CHAPTER XXII
APPROACH TO HIS SUBJECT

We may certainly set down as one of the attitudes of Luke to his subject a personal sympathy and interest. Harnack refers to him as "an enthusiast for Christ." His own Christianity is undisguised. Without this even the most extraordinary literary talents would never have enabled him to write the gospel that Renan called the most beautiful book in the world. Dispassionate writing of history is hardly to be expected of any ancient author. No more than Tacitus himself did Luke fulfill the Roman's description of the ideal historian as sine ira et studio. We have suggested that particularly in Acts he wrote with the intention of defending Christianity. This would affect his attitude to his subject as well as his attitude toward his hearers (or readers, as we now call them).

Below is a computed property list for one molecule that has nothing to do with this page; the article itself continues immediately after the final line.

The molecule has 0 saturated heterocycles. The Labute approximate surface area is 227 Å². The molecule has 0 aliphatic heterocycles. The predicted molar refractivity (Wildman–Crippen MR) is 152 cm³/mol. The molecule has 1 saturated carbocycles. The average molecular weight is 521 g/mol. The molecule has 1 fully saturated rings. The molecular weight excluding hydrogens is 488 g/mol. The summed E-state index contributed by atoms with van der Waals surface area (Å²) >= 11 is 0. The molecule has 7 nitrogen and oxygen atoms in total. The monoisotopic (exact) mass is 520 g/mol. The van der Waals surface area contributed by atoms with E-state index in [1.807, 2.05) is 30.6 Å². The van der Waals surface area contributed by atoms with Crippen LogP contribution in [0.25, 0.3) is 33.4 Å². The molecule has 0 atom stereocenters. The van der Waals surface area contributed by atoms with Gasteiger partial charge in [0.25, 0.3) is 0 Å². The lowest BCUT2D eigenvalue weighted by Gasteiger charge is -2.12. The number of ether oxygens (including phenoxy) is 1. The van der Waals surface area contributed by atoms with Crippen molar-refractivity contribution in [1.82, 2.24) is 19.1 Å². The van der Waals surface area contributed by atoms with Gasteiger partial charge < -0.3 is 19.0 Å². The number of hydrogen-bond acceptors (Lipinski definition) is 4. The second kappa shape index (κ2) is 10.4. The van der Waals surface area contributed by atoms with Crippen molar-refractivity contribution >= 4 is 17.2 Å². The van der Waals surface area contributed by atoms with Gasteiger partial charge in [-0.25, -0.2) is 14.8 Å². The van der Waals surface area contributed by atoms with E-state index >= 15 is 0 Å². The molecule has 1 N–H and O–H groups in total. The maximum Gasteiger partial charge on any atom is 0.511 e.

For example, Luke believed in miracles. Few in his day did not believe in such miracles as he did. As another evangelist says, they would not believe except they saw signs and wonders. Luke accepted the stories as they came in his sources because as a Christian he believed they were true. If his change in Mark's first reference to Jairus' daughter represented her as dying or even dead (like Matthew's "just deceased") rather than as in extremis, and if he later explains the common synoptic statement, "they laughed him to scorn," by adding, "knowing that she was dead," the exaggeration is really slight. The other resuscitations at Nain, at Joppa and at Troas are told with similar restraint. If Luke is his own source for

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